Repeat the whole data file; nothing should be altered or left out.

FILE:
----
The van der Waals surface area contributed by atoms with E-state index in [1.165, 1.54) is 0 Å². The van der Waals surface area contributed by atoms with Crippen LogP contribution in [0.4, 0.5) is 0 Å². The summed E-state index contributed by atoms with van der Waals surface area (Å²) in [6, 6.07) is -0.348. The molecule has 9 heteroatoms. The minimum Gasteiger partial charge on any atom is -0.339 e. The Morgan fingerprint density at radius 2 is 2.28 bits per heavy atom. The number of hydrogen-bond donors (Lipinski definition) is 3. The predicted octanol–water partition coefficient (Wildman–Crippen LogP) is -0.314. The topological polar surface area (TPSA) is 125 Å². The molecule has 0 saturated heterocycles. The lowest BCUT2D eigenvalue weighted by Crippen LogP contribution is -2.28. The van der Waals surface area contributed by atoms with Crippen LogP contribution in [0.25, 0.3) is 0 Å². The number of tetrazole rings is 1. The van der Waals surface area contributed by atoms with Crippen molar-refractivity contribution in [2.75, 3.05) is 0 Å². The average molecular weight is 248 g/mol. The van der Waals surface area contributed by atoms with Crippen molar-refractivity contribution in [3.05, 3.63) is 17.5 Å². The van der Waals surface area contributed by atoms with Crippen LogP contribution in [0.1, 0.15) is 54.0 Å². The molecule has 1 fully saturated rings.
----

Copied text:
The van der Waals surface area contributed by atoms with E-state index in [1.165, 1.54) is 0 Å². The van der Waals surface area contributed by atoms with Crippen LogP contribution in [0.4, 0.5) is 0 Å². The summed E-state index contributed by atoms with van der Waals surface area (Å²) in [6, 6.07) is -0.348. The molecule has 9 heteroatoms. The minimum Gasteiger partial charge on any atom is -0.339 e. The Morgan fingerprint density at radius 2 is 2.28 bits per heavy atom. The number of hydrogen-bond donors (Lipinski definition) is 3. The predicted octanol–water partition coefficient (Wildman–Crippen LogP) is -0.314. The topological polar surface area (TPSA) is 125 Å². The molecule has 0 saturated heterocycles. The lowest BCUT2D eigenvalue weighted by Crippen LogP contribution is -2.28. The van der Waals surface area contributed by atoms with Crippen LogP contribution in [0.25, 0.3) is 0 Å². The number of tetrazole rings is 1. The van der Waals surface area contributed by atoms with Crippen molar-refractivity contribution in [2.75, 3.05) is 0 Å². The average molecular weight is 248 g/mol. The van der Waals surface area contributed by atoms with Crippen molar-refractivity contribution in [3.05, 3.63) is 17.5 Å². The van der Waals surface area contributed by atoms with Crippen LogP contribution in [0.1, 0.15) is 54.0 Å². The molecule has 1 fully saturated rings.